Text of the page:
e. Choose the correct event and time period for your ancestor.
f. Some combination of these icons will appear at the far right of the microfilm listed for the record. FHL icons.png. Clicking on the magnifying glass will take you to the index. Clicking on the camera will take you to an online digital copy of the microfilm. Clicking on the microfilm reel will lead to information on how to rent the film. Family History Center staff will assist you in ordering the film.

3. Writing to a Catholic Priest for Church Records

Baptism, marriage, and death records may be searched by contacting or visiting local parish or diocese archives in Portugal. Portugal has no single repository of church records. Write your request in Portuguese whenever possible. This method is not always reliable. Officials might or might not respond.

Write a brief request in Portuguese to the proper church using this address as guide replacing the information in parentheses:

Reverendo Pároco
Paróquia de (name of parish)
(postal code), (city)
Azores, Portugal


When requesting information, send the following:

  • Money for the search fee, usually $10.00, and an international reply coupon (IRC)
  • Full name and the sex of the ancestor sought
  • Names of the ancestor’s parents, if known
  • Approximate date and place of the event
  • Your relationship to the ancestor
  • Reason for the request (family history, medical, and so on)
  • Request for a photocopy of the complete original record


Write your request in Portuguese whenever possible. For writing your letter in Portuguese, use the translated questions and phrases in this Portuguese Letter-writing Guide.

Reading the Records

  • You do not have to be fluent in Portuguese to read your documents. Genealogical records usually contain a limited vocabulary. Use this Portuguese Genealogical Word List to translate the important points in the document.
  • Online interactive slideshow lessons are available to help you learn to read these records:


Search Strategy

  • Search for the relative or ancestor you selected. When you find his birth record, search for the births of his brothers and sisters.
  • Next, search for the marriage of his parents. The marriage record will have information that will often help you find the birth records of the parents.
  • You can estimate the ages of the parents and determine a birth year to search for their birth records.
  • Search the death registers for all known family members.
  • Repeat this process for both the father and the mother, starting with their birth records, then their siblings' births, then their parents' marriages, and so on.
  • If earlier generations (parents, grandparents, etc.) do not appear in the records, search neighboring parishes.


Tips for finding your ancestor in the records

  • Births were usually reported within a few days of the birth by the father of the child, a neighbor, or the midwife. A search for a birth record should begin with the known date of birth and then searching forward in time, day by day, until the record is found. It might be found within a few days of the actual birth date, but in some instances, it might be weeks or months later.
  • In the larger cities of Portugal, there are several registration offices located throughout the city. If you know in which part of the city your ancestor lived, you should begin your search in the records of the office nearest their home. If you do not know, you will need to search office by office.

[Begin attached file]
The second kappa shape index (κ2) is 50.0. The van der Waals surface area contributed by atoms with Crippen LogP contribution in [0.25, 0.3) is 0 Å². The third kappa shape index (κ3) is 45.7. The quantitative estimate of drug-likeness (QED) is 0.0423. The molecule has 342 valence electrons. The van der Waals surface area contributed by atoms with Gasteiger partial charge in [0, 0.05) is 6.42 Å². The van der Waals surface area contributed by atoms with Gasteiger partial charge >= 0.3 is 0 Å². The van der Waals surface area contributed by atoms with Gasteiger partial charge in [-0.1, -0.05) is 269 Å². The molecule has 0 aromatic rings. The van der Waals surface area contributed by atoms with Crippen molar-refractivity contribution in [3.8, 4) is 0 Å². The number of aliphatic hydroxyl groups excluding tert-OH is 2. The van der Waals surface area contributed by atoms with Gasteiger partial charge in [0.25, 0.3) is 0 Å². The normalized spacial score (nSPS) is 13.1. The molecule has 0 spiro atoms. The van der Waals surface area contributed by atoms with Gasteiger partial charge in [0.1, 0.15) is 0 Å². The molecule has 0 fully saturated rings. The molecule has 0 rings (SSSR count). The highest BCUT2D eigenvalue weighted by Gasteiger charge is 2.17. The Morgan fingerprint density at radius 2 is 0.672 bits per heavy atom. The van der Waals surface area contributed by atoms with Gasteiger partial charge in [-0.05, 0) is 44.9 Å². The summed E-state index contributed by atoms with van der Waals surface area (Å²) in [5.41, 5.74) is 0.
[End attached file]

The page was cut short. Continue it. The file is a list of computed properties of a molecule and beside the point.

• Some civil registration books have indexes in the front or back of them. These indexes are often by the given name of the child. You may have to check every entry in the index if your ancestor had more than one given name.
  • Marriages typically took place in the hometown of the bride.
  • Death records can be particularly helpful for people who may not have had a civil birth or marriage record but died during the period when civil registration had begun.

Other Records

Grupo de História das Populações

Grupo de História das Populações is a website which contains some genealogies for the islands of Pico, Faial, and Sao Jorge as well as a few places on mainland Portugal. Here you can find extensive family genealogy information that has been extracted from parish records and placed into family groups.

  1. To begin your search you must first know the parish where your ancestors lived. Click on the name of the parish.
  2. Next you will click on the arrow next to the words Clique aqui para aceder ás Genealogias.
  3. Change the page to English by clicking on the British flag at the top of the page. It is the 8th one over starting on the left side of the page.
  4. Begin searching. The recommended method is to search by surname. Click on the radial button next to the word surname and then the surname you wish to search.
  5. Click on Ok.
  6. The results are now in alphabetical order by first name. Click on the name of interest.
  7. On the page you will see the name of the person you chose at the top of the page followed by other information about his parents, spouse, and/or children. Each name is a link to more information.
  8. If you find family information, you will want to verify its accuracy by checking the parish records.

Passports

  • Passports were issued by the Civil government. They originate from three places: Angra do Heroísmo (beginning in 1832), Horta (beginning in 1836), and Ponta Delgada (beginning in 1875, with some records missing). Beginning in 1917 the passports contained photographs. To view passport records click on "Pesquisa de Passaportes". Your ancestor may have lived on a different island but received his passport from one of these three islands.
  • There are some ships' passenger lists available on the Internet, as well as helps to write to government offices and archives on the island.

External Links